Ex-minister Johnny Mercer pledges to keep fighting for veterans on anniversary of friend's Afghanistan death

Johnny Mercer and Mark in Afghanistan
Johnny Mercer said Mark Chandler 'died in my arms' after being shot by insurgents in Afghanistan. Credit: Twitter/Johnny Mercer

Former veterans minister Johnny Mercer has pledged to keep fighting for the rights of current and ex-service personnel and their families as he remembered a comrade killed in Afghanistan on the eleventh anniversary of his death.

Writing on Twitter, the former Army captain paid tribute to his colleague Mark Chandler who he said "was shot in the face next to me and died in my arms".

"I still think of what might have been for him - family, life, happiness."

The Conservative MP for Plymouth Moor View added that June can "be a tough month" and he "lost a lot of friends in Afghanistan".

Mr Mercer recalled how a few days after Mr Chandler was killed, he visited the lance bombardier's parents.

He recalled how "their loss was indescribable" and that both of them "never recovered".

The 39-year-old continued: "It seems - even now at times, like these experiences were for a community, detached from normal Britain.

"These families are deeply special people who sacrifice at the altar of this Nation’s freedoms, and should have the State wrap their arms around them and those who return injured having done their duty.

"My current work will not cease until that is realised."

Mr Mercer than tagged Prime Minister Boris Johnson in order to bring the post to his attention.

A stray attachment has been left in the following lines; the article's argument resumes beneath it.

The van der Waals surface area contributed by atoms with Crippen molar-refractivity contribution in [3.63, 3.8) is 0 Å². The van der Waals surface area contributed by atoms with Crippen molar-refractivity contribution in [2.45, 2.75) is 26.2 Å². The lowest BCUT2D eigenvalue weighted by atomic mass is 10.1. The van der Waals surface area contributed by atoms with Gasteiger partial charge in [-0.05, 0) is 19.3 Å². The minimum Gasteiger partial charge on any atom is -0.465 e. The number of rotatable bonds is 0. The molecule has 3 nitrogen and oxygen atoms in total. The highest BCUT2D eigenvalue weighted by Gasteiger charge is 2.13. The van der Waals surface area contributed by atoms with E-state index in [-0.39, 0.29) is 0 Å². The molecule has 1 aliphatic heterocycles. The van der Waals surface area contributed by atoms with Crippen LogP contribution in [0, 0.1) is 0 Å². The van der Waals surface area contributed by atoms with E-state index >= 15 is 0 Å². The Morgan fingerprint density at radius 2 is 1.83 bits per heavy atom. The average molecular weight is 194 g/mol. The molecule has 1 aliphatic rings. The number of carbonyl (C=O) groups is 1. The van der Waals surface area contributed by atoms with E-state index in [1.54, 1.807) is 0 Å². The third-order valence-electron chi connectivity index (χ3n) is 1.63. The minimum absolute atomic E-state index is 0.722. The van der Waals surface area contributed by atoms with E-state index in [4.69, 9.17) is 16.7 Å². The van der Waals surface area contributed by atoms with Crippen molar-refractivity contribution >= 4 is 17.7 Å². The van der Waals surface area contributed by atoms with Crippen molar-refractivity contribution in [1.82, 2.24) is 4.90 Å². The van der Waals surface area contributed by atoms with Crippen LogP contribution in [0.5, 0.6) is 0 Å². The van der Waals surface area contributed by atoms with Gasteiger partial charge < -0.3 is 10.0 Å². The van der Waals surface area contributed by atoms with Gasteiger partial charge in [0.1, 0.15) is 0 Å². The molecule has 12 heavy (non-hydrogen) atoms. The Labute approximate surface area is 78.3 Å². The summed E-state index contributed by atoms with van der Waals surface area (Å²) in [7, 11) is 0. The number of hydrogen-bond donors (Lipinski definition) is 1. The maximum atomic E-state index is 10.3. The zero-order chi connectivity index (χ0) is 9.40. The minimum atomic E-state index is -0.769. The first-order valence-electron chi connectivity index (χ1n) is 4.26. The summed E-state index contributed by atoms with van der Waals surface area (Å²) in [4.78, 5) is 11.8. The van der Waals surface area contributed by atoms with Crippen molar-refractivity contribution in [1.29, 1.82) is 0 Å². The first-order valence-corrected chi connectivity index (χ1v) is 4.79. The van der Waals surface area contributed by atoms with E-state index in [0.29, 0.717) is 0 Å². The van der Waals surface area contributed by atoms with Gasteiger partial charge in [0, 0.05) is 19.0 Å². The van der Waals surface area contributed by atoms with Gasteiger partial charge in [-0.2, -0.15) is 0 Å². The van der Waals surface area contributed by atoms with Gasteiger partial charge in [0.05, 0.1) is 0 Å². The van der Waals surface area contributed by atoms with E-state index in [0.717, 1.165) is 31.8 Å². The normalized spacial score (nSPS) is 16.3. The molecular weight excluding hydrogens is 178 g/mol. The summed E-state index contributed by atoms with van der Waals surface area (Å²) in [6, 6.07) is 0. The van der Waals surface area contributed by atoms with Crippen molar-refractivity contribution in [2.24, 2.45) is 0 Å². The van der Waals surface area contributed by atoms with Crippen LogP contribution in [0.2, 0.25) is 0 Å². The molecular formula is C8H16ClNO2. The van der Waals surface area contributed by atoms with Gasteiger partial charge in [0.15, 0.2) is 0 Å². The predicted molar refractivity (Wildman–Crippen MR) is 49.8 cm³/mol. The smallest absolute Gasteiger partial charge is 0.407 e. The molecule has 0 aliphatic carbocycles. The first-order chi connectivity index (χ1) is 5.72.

Earlier this year, Mr Mercer quit as veterans minister, unhappy about the government's inability to stop investigations into former personnel during the Troubles in Northern Ireland.

The Tory MP had been involved in the Overseas Operations (Service Personnel and Veterans) Bill.

Lance Bombardier Mark Chandler died after being shot by insurgents in Afghanistan. Credit: Ministry of Defence

The legislation was developed after legal claims were made about operations in Iraq and Afghanistan. However, it does not cover incidents in Northern Ireland - a point of contention for Mr Mercer.

The Bill, which would mean personnel cannot be prosecuted more than five years after an incident, gained royal assent after Mr Mercer left his role.

In a statement announcing his resignation, Mr Mercer took aim at Mr Johnson's government which he claimed risks "damaging an already bruised veterans cohort further".

“Whilst we continue to say all the right things, you will understand that if we fail to match that with what we deliver, we risk damaging an already bruised veterans cohort further, as I told you last month in our first face to face meeting, we crossed that line some time ago," he wrote in a letter to the prime minister.

Last month, Mr Mercer voiced anger that there was no mention on legacy investigations concerning Northern Ireland veterans in the Queen's Speech.

He claimed he had been “personally promised” there would be legislation on a number of occasions, but it was never delivered – “Hence I resigned".

“My successor promised it would be in the Queen’s Speech. It is not. At some stage, we must fulfil our promises to our veterans.”